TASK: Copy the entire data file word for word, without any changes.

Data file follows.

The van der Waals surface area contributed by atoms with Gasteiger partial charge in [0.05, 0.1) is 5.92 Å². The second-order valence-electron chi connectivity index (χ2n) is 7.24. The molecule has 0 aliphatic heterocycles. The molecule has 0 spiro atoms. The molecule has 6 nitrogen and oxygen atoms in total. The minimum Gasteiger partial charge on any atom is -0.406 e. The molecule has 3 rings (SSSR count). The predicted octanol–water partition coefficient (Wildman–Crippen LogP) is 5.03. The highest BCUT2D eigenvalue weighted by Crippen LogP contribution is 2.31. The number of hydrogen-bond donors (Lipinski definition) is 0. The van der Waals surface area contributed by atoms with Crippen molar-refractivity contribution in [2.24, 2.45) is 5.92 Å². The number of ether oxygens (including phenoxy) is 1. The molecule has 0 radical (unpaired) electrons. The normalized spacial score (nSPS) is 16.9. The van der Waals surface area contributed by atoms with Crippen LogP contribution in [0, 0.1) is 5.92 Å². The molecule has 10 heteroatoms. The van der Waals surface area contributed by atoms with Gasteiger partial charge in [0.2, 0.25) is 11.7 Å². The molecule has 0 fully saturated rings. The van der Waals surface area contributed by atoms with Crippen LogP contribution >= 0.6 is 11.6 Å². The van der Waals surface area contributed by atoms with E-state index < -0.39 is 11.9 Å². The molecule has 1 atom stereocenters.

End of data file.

The van der Waals surface area contributed by atoms with Gasteiger partial charge in [0.05, 0.1) is 5.92 Å². The second-order valence-electron chi connectivity index (χ2n) is 7.24. The molecule has 0 aliphatic heterocycles. The molecule has 0 spiro atoms. The molecule has 6 nitrogen and oxygen atoms in total. The minimum Gasteiger partial charge on any atom is -0.406 e. The molecule has 3 rings (SSSR count). The predicted octanol–water partition coefficient (Wildman–Crippen LogP) is 5.03. The highest BCUT2D eigenvalue weighted by Crippen LogP contribution is 2.31. The number of hydrogen-bond donors (Lipinski definition) is 0. The van der Waals surface area contributed by atoms with Crippen molar-refractivity contribution in [2.24, 2.45) is 5.92 Å². The number of ether oxygens (including phenoxy) is 1. The molecule has 0 radical (unpaired) electrons. The normalized spacial score (nSPS) is 16.9. The van der Waals surface area contributed by atoms with Crippen LogP contribution in [0, 0.1) is 5.92 Å². The molecule has 10 heteroatoms. The van der Waals surface area contributed by atoms with Gasteiger partial charge in [0.2, 0.25) is 11.7 Å². The molecule has 0 fully saturated rings. The van der Waals surface area contributed by atoms with Crippen LogP contribution >= 0.6 is 11.6 Å². The van der Waals surface area contributed by atoms with E-state index < -0.39 is 11.9 Å². The molecule has 1 atom stereocenters.